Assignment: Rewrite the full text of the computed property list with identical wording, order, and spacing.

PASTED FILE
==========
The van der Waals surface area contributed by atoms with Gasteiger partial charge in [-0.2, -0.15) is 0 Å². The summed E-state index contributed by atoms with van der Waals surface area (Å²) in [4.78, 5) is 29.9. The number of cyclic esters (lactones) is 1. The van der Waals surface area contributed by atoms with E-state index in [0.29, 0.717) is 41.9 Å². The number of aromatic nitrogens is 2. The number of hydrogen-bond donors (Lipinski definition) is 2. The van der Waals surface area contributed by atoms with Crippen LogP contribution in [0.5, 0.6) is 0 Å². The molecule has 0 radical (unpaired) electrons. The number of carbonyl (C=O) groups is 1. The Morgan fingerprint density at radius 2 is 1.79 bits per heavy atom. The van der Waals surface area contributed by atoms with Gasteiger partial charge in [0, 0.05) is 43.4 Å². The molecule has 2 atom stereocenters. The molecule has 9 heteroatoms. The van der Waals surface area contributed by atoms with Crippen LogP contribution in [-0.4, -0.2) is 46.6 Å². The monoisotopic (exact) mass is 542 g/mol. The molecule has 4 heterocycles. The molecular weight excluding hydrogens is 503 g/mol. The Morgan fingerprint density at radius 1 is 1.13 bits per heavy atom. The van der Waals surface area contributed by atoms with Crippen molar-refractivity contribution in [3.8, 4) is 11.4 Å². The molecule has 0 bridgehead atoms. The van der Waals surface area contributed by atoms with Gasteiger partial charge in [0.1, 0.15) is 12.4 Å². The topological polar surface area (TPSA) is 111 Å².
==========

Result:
The van der Waals surface area contributed by atoms with Gasteiger partial charge in [-0.2, -0.15) is 0 Å². The summed E-state index contributed by atoms with van der Waals surface area (Å²) in [4.78, 5) is 29.9. The number of cyclic esters (lactones) is 1. The van der Waals surface area contributed by atoms with E-state index in [0.29, 0.717) is 41.9 Å². The number of aromatic nitrogens is 2. The number of hydrogen-bond donors (Lipinski definition) is 2. The van der Waals surface area contributed by atoms with Crippen LogP contribution in [0.5, 0.6) is 0 Å². The molecule has 0 radical (unpaired) electrons. The number of carbonyl (C=O) groups is 1. The Morgan fingerprint density at radius 2 is 1.79 bits per heavy atom. The van der Waals surface area contributed by atoms with Gasteiger partial charge in [0, 0.05) is 43.4 Å². The molecule has 2 atom stereocenters. The molecule has 9 heteroatoms. The van der Waals surface area contributed by atoms with Crippen LogP contribution in [-0.4, -0.2) is 46.6 Å². The monoisotopic (exact) mass is 542 g/mol. The molecule has 4 heterocycles. The molecular weight excluding hydrogens is 503 g/mol. The Morgan fingerprint density at radius 1 is 1.13 bits per heavy atom. The van der Waals surface area contributed by atoms with Crippen molar-refractivity contribution in [3.8, 4) is 11.4 Å². The molecule has 0 bridgehead atoms. The van der Waals surface area contributed by atoms with Gasteiger partial charge in [0.1, 0.15) is 12.4 Å². The topological polar surface area (TPSA) is 111 Å².